These are interesting outcomes as they augment current research on diminishing immigrant earnings. Aydemir and Skuterud (2005) found a marked decrease in economic returns based on foreign labour market experience. They assert that this finding was most prevalent among males originating in non-European countries. Researchers continue to stress wage disparities between immigrants and the Canadian-born, however they have yet to link jobs with low earning potential with immigrant economic outcomes. Policy makers should note that attracting educated immigrants is not enough to boost the host country's GDP. Hence, the host country's government must also recognize credentials of newcomers and ensure gainful employment for all sexes of incoming migrants. It is this underutilization of educational and work experience credentials that is likely leading to newcomers' dismal economic plight. As shown above, although females with foreign work experience see an increase in hourly earnings, males with foreign work experience actually earn less. This earnings disadvantage faced by recent Canadian immigrants and less so by established immigrants warrants further exploration using longer time periods. The outcomes of this analysis may be even more pronounced if data were available for longer time periods allowing for a comparison across decades coupled with measures of precarious employment.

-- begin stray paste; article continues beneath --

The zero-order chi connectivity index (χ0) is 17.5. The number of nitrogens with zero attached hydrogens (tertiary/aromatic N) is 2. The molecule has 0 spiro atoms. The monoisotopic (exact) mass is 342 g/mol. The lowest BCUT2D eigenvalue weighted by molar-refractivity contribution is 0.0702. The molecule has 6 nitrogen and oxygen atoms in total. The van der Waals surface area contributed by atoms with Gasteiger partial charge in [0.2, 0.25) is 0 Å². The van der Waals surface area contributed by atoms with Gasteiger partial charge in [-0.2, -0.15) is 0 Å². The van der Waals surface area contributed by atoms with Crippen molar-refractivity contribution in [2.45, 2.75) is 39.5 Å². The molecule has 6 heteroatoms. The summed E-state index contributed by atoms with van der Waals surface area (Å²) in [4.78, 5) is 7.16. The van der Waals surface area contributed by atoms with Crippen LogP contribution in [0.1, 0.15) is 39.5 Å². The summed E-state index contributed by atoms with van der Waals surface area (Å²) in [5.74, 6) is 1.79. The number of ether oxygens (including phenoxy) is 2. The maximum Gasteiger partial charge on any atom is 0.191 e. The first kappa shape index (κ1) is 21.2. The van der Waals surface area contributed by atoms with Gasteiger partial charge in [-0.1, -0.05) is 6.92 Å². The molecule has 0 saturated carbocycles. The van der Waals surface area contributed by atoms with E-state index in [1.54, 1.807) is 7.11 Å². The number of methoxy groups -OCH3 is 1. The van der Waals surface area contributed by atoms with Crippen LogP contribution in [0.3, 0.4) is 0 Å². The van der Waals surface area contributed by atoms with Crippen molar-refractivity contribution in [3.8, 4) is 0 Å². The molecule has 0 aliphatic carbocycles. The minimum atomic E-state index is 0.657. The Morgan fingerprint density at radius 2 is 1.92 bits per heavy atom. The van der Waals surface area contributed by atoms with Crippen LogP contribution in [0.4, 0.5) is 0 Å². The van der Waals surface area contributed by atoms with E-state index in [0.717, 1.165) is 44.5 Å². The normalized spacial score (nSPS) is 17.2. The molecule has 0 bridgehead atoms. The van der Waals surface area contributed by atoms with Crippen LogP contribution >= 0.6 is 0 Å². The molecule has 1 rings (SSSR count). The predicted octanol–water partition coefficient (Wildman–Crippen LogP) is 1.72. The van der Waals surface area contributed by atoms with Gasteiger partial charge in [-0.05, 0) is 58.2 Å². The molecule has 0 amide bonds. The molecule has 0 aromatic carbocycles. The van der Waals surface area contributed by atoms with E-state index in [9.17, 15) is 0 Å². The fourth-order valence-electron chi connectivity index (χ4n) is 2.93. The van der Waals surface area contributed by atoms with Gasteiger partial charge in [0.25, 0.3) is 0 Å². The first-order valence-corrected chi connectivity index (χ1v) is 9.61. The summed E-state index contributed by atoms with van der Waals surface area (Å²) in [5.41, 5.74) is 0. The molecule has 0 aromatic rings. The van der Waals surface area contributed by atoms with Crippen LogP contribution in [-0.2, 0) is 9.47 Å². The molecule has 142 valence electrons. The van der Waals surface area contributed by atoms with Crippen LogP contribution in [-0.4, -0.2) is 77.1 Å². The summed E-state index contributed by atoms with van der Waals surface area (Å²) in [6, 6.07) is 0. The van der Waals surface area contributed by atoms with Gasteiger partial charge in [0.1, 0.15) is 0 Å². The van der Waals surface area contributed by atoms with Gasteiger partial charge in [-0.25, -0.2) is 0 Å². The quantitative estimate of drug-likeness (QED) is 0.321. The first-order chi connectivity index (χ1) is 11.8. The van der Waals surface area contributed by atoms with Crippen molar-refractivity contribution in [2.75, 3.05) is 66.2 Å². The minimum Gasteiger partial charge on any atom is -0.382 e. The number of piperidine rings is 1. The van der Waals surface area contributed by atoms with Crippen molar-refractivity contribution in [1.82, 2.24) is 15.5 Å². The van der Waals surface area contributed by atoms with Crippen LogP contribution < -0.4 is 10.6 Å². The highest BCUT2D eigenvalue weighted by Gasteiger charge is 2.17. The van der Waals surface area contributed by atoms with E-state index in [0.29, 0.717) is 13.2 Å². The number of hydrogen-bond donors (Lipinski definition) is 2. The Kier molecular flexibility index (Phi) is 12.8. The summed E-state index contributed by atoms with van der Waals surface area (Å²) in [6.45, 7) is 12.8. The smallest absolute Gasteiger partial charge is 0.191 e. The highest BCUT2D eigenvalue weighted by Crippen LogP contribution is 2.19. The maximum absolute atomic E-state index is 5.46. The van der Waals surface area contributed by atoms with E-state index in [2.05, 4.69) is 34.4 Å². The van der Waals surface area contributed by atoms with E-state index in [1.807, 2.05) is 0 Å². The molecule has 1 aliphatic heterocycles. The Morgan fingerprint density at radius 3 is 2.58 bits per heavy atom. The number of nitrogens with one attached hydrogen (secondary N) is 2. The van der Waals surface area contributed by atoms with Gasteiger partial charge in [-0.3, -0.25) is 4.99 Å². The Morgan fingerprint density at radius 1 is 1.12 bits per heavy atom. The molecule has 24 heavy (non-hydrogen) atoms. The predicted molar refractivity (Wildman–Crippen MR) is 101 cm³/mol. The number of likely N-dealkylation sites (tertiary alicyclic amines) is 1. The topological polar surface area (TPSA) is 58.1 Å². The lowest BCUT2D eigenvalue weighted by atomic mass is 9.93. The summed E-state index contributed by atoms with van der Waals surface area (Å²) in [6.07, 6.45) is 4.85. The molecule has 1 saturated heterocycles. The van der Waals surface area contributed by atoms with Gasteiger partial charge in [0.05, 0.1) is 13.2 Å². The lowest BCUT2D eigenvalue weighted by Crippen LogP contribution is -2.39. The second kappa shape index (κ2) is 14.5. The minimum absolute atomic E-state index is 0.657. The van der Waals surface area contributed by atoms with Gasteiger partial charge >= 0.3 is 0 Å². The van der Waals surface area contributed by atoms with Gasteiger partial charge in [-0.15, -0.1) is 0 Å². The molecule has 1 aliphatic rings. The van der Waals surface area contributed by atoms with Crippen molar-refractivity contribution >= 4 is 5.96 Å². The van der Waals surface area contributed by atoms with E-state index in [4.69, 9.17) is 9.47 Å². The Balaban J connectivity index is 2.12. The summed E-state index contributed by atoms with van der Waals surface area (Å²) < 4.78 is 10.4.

NOTES

(1.) Standard employment is by and large defined as a circumstance where the employee has 1 employer, works full-time, year-round on the employer's premises, takes pleasure in extensive statutory benefits and entitlements and is employed indefinitely (Fudge 1997; Schellenberg and Clark 1996; Vosko 1997).

(2.) Total Work Experience = Age - Years of Schooling - 6; Canadian Potential Work Experience for Immigrants = Survey Year - Year of Landing (Year they landed in Canada); Foreign Work Experience = Total Work Experience - Canadian Potential Work Experience for Immigrants.

(3.) According to Wanner (2013), in the March 2007 EES, the correlation between subwt and finalwt is approximately 0.97 and regression coefficients estimated using the two weights are equal to the fifth decimal point. Therefore, they are virtually interchangeable.

REFERENCES

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PARVINDER HIRA-FRIESEN is a Post-doctoral Fellow on the Closing the Enforcement Gap Project at York University. She received her PhD from the Department of Sociology at the University of Calgary. Using the Canadian Labour Force Survey (2006-2012), she examined the prevalence of and trends in precarious employment, comparing recent and established immigrants to their Canadian-born counterparts for her dissertation. Her research interests include social inequality, race, immigration and labour. Her current research focuses on employment standards using administrative data from the Ontario Ministry of Labour and the Canadian Labour Force Survey and General Social Survey from Statistics Canada.
TABLE 1. OLS Regression Models Predicting Log of Respondents' Hourly
Earnings for Females, 2006-2012

                      Model 1        Model 2        Model 3

Work Experience       0.009 (***)    0.009 (***)    0.009 (***)
                     (0.000)        (0.000)        (0.000)
Foreign Work
Experience           -0.011 (***)   -0.011 (***)   -0.011 (***)